Big money drowns out our voices
To the editor:
It is very troublesome that we are in the midst of a media frenzy over the IRS making it difficult for tea party-type organizations to gain nonprofit tax status. Meanwhile the real IRS scandal is the political activities of various big “nonprofit” Super Pacs like Karl Rove’s Crossroads GPS and various trade associations that serve basically as secretive conduits for “dark money” in influencing elections.
The current IRS rules —theoretically — prevent nonprofits registers as so-called “501(c)4 social welfare organizations” from spending most of their money on political activities and elections. The IRS regulations have been interpreted so that such organizations “primarily” should be engaged in non-election activities. But it is okay to spend up to 50 percent of the budget on elections. I don’t think the IRS is monitoring all this behavior closely, no matter what political parties are involved.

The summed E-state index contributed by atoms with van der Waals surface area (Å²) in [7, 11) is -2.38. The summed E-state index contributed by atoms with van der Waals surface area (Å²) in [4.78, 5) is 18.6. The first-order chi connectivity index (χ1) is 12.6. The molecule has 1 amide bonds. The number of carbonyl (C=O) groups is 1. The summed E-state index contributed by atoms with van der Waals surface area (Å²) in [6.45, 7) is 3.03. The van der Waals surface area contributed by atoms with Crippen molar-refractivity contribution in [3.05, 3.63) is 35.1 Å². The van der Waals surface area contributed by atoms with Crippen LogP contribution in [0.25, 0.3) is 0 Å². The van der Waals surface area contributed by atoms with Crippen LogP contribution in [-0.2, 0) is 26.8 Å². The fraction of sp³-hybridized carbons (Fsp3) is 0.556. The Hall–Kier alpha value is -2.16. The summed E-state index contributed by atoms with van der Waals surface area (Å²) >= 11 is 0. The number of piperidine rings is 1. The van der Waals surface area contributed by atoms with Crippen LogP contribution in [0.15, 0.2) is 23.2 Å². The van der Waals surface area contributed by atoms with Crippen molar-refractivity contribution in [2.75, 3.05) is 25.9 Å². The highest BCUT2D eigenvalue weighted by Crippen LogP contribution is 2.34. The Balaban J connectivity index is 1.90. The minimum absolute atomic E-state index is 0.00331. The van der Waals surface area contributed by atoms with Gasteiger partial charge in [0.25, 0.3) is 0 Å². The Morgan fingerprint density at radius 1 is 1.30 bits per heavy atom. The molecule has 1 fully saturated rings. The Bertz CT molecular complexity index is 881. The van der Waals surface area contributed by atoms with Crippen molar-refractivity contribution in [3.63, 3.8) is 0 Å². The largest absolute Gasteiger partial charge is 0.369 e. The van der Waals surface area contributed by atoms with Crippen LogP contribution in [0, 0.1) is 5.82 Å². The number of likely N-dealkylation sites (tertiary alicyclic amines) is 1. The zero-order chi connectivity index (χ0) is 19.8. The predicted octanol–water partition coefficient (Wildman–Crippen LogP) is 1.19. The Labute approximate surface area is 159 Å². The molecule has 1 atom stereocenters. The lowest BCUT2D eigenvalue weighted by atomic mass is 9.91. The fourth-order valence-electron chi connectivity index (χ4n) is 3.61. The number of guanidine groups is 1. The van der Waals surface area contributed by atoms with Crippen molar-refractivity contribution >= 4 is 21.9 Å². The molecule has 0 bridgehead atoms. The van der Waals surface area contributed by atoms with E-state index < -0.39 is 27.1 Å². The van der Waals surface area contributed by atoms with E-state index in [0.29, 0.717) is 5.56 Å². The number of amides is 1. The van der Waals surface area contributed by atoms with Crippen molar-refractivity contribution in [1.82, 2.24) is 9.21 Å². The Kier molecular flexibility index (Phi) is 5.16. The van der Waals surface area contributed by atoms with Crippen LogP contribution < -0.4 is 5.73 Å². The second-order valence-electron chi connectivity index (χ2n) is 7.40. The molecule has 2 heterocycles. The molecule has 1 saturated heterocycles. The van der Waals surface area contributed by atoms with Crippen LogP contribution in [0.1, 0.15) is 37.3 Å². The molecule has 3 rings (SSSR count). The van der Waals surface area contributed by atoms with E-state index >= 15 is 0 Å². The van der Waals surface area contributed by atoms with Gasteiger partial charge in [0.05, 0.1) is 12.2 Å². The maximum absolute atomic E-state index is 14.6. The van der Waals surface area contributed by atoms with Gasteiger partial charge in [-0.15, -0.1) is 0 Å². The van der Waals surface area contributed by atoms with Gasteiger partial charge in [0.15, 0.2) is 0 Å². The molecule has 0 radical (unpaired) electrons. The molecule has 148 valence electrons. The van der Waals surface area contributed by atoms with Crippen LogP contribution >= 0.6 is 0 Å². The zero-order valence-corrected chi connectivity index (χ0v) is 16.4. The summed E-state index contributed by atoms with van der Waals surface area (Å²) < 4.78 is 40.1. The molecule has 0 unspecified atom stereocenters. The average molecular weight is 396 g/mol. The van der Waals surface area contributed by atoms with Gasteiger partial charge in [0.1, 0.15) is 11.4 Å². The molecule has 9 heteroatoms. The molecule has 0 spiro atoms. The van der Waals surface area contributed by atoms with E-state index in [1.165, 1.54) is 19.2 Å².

This situation in combination with the Supreme Court’s Citizen United ruling has created a serious disaster for our traditional democracy. Among other things, the big money crowd and big corporations are now playing “Pay-to-Play” in Washington, D.C., and various state capitals. Most of the money goes through Super Pacs which usually hide the donors in secrecy. It recently was discovered that, for example, Chevron channeled $2.5 million through a Super Pac. Companies that contract with government are — theoretically — not to engage in various political donations. But is the IRS auditing this activity?
Big money talks loud. Meanwhile the voice of the average citizen is lost by the sound of wads of 10,000-dollar bills changing hands.